Keeping busy has been good for me, I thought, until I discovered I needed brain surgery. When I was told I suffered from normal pressure hydrocephalus and needed an operation to relieve pressure inside my brain, my first thought was will I still be able to write? I also thought I might not survive and gave my grandfather's rocking chair away.
And how would I find a surgeon? I needed to educate myself about the medical profession. Quickly. I learned a lot.
The prospect of surgery is intimidating -- if not terrifying -- and brain surgery even more so. But in choosing a brain surgeon the cardinal rule is not to be intimidated.
Self-esteem and self-worth are continually challenged by our medical profession. By doctors. By nurses. By illness. Do not allow anyone in the medical profession make you feel as though he or she is more important than you. You are entering into a partnership with a hospital and a surgeon. Your body is being offered to a skilled professional to do as she or he feels necessary. This does not mean that you need to be subservient. Respectful, yes.
Research doctors at libraries, in periodicals that list top doctors and inside your phone book. Quiz your friends about their experiences. And remember you must get at least three doctor's opinions. This means you get free time with the doctor you may be choosing to operate on you. For a doctor to talk to you costs him money. His time has a price tag on it and therefore you will not be able to speak with him frequently. You will be speaking with his staff and a nurse practitioner.
When you meet a doctor, have a list of questions to ask. To meet top doctors you may have to do name dropping and pull strings. These doctors also are select in the patients they choose to see. But there are enough good doctors so that you don't have to deal with "celebrity" doctors. Make your questions after Googling the affliction you have. Do research by talking with his or her former patients. Finding them is your homework. To your interview take a pen and paper, your questions and a friend. Always have someone with you when interviewing surgeons/doctors.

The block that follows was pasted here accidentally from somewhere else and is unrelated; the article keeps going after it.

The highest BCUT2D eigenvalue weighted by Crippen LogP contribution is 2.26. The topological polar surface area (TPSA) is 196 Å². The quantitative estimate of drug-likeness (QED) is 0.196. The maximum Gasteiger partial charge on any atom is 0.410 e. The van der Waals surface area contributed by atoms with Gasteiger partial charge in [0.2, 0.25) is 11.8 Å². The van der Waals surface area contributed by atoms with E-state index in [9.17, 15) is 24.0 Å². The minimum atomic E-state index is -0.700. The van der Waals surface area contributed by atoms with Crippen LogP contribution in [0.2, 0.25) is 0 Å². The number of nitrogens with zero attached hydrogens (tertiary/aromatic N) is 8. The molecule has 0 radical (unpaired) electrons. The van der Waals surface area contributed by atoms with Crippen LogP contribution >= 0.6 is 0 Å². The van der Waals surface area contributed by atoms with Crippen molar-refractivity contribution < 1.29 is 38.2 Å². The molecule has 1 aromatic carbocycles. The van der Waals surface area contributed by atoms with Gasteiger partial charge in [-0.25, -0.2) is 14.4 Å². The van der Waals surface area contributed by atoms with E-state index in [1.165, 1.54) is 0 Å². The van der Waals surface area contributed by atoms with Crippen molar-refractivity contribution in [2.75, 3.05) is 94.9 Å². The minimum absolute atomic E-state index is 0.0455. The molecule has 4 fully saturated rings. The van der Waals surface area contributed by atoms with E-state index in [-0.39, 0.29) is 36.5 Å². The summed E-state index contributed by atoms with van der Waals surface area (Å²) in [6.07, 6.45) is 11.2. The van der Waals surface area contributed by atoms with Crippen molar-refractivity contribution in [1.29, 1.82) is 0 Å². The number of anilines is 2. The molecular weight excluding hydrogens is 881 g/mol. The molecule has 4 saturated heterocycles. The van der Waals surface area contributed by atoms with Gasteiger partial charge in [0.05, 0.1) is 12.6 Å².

Why? Our memories play tricks on us. Two opinions are better than one. And facts can become vague unless you have a witness. Also remember you want this doctor for his or her skill, not his or her bedside manner. Doctors actually take courses in how to deliver a soothing bedside manner. Don't be fooled by patronizing conversation and above all speak up! Ask your questions with confidence. You want their help and skill and they want your business. You are business to the doctor (as crass as it sounds).
Doctors also pride themselves on their reputations. Their reputations are business to them. Their reputations attract patients which equals money. They want you to like them and to speak well of them. Don't be a people pleaser with a doctor. No point. Don't try to get her or him to like you. Finding a doctor is not about making a friend. It is about making a reliable judgment call and protecting your health. Be yourself and be assertive. Be your own advocate. These are the steps I took to find the best neurosurgeon possible. Today I have a healthy brain and a new life.
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